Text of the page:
How we drink and eat by Josiah Go and Chiqui Escareal-Go

This is continuation of our annual consumer trends and prediction series for 2016 that started early 2016, where we shared some items from a list of 50 consumer trends. The list includes ten themes (How we LIVE, How we WORK, How we LOOK, How we RELATE to OTHERS, How we DRINK & EAT, How we PLAY, How we BUY OR SHOP, How we MARKET, How we become OBSESSED, How we DIE) and we shared one trend for each theme. For this week, we are expanding on the trends on how we drink and eat.

In our previous article, we shared one prediction on water refill stations upgrading to non-acidic water, where we saw that people are realizing the need for alkalinity in whatever is into their bodies (processed foods, for example are also acidic). As cancer thrives in an acidic environment, this knowledge will lead to a demand for alkaline water rather than the acidic water from most refill stations.

The complete list on how we eat and drink are listed below.

Rise of Mom’s Culinary Equalizer
· Most young Pinays don’t know how to cook, and those who do, can’t cook as well as their mom. Insecurity will lead to opportunity for food companies to exploit their magic ready recipes. Women, however, don’t want to be accused of not knowing how, of being lazy or not spending enough time as food is an expression of love in the Philippines so ready recipes should not be “too complete or too instant” that already excludes the effort of the housewives or young people in the cooking process. These ready recipes or mixes should give them room to personalize or to add their own touch or “secret” to the recipes.

Of course, we must also state here that there are more men nowadays who are more than willing to be in charge of kitchen duties.

Experimentation with new flavors other than orange.
· Consumers have become more and more experimental. Orange has actually been declining in preference scores in taste tests as validated by market research firm TNS.

It is also interesting to note that more Filipinos are into “juicing” and that there are now more options in buying bottled vegetables and fruit juices that are considered healthier.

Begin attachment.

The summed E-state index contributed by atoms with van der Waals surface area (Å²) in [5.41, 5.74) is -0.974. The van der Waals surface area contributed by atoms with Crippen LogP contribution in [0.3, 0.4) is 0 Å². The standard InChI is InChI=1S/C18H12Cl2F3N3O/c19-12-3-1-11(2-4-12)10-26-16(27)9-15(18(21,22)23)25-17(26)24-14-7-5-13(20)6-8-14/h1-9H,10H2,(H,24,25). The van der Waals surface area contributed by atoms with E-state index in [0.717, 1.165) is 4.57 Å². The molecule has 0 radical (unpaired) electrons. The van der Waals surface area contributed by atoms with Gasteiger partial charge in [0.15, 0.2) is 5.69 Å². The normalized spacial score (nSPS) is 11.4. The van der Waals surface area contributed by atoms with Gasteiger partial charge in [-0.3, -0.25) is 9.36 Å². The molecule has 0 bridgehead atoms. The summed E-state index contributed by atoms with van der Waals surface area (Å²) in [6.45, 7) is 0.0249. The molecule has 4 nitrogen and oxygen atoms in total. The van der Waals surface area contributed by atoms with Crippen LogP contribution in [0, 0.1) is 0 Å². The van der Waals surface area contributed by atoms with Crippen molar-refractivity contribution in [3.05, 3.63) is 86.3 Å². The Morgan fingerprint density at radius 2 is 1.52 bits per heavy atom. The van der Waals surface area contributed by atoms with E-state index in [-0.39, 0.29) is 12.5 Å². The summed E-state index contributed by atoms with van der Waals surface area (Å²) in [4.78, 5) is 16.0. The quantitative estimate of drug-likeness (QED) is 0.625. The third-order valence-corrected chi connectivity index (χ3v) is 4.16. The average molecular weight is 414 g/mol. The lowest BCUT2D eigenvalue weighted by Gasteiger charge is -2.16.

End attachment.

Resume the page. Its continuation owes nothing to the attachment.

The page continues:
High Quality Coffee Culture
· Exposed to many innovations in coffee, we have become more discriminating coffee consumers not wanting to just settle for the ordinary. These not-so-mainstream brands are consumed by people sending subtle signals to each other about their quality preference driven by social media, creating a new group of consumers with almost cultish demands and expectations.

This coffee culture has also provided job opportunities for baristas. A JCI Manila program called Project Opportunities was developed to provide barista training for out-of-school youths and who have since been hired by reputable coffee shops.

To Go
· Multi-tasking requires more time working so To Go is a trend to be expected. It is also part of a trend of cooking less and less at home.

There is a business opportunity here depending on target market and location. Recently, we met an entrepreneur who works from home, actually, from his condominium unit where he supplies affordable meals to other condo-dwellers who don’t have time to cook or do not want to keep buying fastfood. Since there are about 4000 other units in this area, a mere 10% of that market is already too many for him and he is simply happy to do business at 1% of that market daily.

These are just 5 of the 50 trends and predictions we were able to put together for 2016. With the speed of change and even more demanding consumers, we expect 2017 to be even more volatile and challenging. As marketers, the power of observation and sensemaking are more important now than ever before. * * *

Josiah Go and Chiqui Escareal-Go are Chairman and CEO respectively of the marketing training and advocacy firm Mansmith and Fielders Inc. For feedback, write to mentors@mansmith.netor log on to for more information.

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Josiah Go features the movers and shakers of the business world and writes about marketing, strategy, innovation, execution and entrepreneurship


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